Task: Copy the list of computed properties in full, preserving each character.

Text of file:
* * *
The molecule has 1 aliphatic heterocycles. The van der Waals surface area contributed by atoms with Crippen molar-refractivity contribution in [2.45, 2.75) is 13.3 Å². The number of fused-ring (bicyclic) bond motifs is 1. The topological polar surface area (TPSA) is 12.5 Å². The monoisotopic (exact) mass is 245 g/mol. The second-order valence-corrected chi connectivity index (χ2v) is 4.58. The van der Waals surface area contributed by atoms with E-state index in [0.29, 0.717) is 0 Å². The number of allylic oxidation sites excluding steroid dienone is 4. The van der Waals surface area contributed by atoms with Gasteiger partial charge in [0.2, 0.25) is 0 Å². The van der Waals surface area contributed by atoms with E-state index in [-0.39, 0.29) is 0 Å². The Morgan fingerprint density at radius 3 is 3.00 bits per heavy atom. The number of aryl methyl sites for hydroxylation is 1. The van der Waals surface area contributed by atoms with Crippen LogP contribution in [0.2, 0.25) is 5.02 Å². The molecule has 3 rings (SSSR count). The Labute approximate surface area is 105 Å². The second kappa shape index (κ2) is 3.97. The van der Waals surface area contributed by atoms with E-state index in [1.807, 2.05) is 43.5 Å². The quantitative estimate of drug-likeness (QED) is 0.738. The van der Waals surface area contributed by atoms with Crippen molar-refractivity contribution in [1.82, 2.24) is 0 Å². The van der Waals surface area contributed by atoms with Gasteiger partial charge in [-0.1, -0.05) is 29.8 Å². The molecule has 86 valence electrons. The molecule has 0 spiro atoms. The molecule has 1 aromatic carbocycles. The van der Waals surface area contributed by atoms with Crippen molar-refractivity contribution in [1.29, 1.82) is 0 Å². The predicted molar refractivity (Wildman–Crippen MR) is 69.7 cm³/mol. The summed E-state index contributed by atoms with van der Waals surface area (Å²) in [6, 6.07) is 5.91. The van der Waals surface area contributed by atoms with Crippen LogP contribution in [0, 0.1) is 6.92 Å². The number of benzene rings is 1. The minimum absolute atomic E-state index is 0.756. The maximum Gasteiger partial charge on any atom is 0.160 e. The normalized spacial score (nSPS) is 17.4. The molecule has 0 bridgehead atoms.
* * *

The molecule has 1 aliphatic heterocycles. The van der Waals surface area contributed by atoms with Crippen molar-refractivity contribution in [2.45, 2.75) is 13.3 Å². The number of fused-ring (bicyclic) bond motifs is 1. The topological polar surface area (TPSA) is 12.5 Å². The monoisotopic (exact) mass is 245 g/mol. The second-order valence-corrected chi connectivity index (χ2v) is 4.58. The van der Waals surface area contributed by atoms with E-state index in [0.29, 0.717) is 0 Å². The number of allylic oxidation sites excluding steroid dienone is 4. The van der Waals surface area contributed by atoms with Gasteiger partial charge in [0.2, 0.25) is 0 Å². The van der Waals surface area contributed by atoms with E-state index in [-0.39, 0.29) is 0 Å². The Morgan fingerprint density at radius 3 is 3.00 bits per heavy atom. The number of aryl methyl sites for hydroxylation is 1. The van der Waals surface area contributed by atoms with Crippen LogP contribution in [0.2, 0.25) is 5.02 Å². The molecule has 3 rings (SSSR count). The Labute approximate surface area is 105 Å². The second kappa shape index (κ2) is 3.97. The van der Waals surface area contributed by atoms with E-state index in [1.807, 2.05) is 43.5 Å². The quantitative estimate of drug-likeness (QED) is 0.738. The van der Waals surface area contributed by atoms with Crippen molar-refractivity contribution in [1.82, 2.24) is 0 Å². The van der Waals surface area contributed by atoms with Gasteiger partial charge in [-0.1, -0.05) is 29.8 Å². The molecule has 86 valence electrons. The molecule has 0 spiro atoms. The molecule has 1 aromatic carbocycles. The van der Waals surface area contributed by atoms with Crippen molar-refractivity contribution in [1.29, 1.82) is 0 Å². The predicted molar refractivity (Wildman–Crippen MR) is 69.7 cm³/mol. The summed E-state index contributed by atoms with van der Waals surface area (Å²) in [6, 6.07) is 5.91. The van der Waals surface area contributed by atoms with Crippen LogP contribution in [0, 0.1) is 6.92 Å². The number of benzene rings is 1. The minimum absolute atomic E-state index is 0.756. The maximum Gasteiger partial charge on any atom is 0.160 e. The normalized spacial score (nSPS) is 17.4. The molecule has 0 bridgehead atoms.